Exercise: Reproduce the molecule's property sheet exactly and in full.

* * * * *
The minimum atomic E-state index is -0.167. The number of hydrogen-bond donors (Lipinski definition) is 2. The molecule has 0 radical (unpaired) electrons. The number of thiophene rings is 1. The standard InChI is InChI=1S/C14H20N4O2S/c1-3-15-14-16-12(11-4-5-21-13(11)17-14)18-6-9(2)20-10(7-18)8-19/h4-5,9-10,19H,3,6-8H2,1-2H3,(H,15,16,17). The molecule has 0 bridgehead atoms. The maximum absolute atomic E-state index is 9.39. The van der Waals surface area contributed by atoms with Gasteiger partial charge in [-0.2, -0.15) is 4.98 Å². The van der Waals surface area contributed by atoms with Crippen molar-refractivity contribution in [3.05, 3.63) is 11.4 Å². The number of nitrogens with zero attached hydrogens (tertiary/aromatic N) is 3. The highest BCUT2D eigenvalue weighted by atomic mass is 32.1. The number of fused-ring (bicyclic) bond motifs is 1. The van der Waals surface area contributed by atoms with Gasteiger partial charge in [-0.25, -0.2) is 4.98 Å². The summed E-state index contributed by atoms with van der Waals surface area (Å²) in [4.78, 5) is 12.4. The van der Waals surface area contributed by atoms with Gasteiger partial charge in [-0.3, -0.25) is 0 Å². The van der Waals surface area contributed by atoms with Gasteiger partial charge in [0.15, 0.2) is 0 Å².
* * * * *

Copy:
The minimum atomic E-state index is -0.167. The number of hydrogen-bond donors (Lipinski definition) is 2. The molecule has 0 radical (unpaired) electrons. The number of thiophene rings is 1. The standard InChI is InChI=1S/C14H20N4O2S/c1-3-15-14-16-12(11-4-5-21-13(11)17-14)18-6-9(2)20-10(7-18)8-19/h4-5,9-10,19H,3,6-8H2,1-2H3,(H,15,16,17). The molecule has 0 bridgehead atoms. The maximum absolute atomic E-state index is 9.39. The van der Waals surface area contributed by atoms with Gasteiger partial charge in [-0.2, -0.15) is 4.98 Å². The van der Waals surface area contributed by atoms with Crippen molar-refractivity contribution in [3.05, 3.63) is 11.4 Å². The number of nitrogens with zero attached hydrogens (tertiary/aromatic N) is 3. The highest BCUT2D eigenvalue weighted by atomic mass is 32.1. The number of fused-ring (bicyclic) bond motifs is 1. The van der Waals surface area contributed by atoms with Gasteiger partial charge in [-0.25, -0.2) is 4.98 Å². The summed E-state index contributed by atoms with van der Waals surface area (Å²) in [4.78, 5) is 12.4. The van der Waals surface area contributed by atoms with Gasteiger partial charge in [-0.3, -0.25) is 0 Å². The van der Waals surface area contributed by atoms with Gasteiger partial charge in [0.15, 0.2) is 0 Å².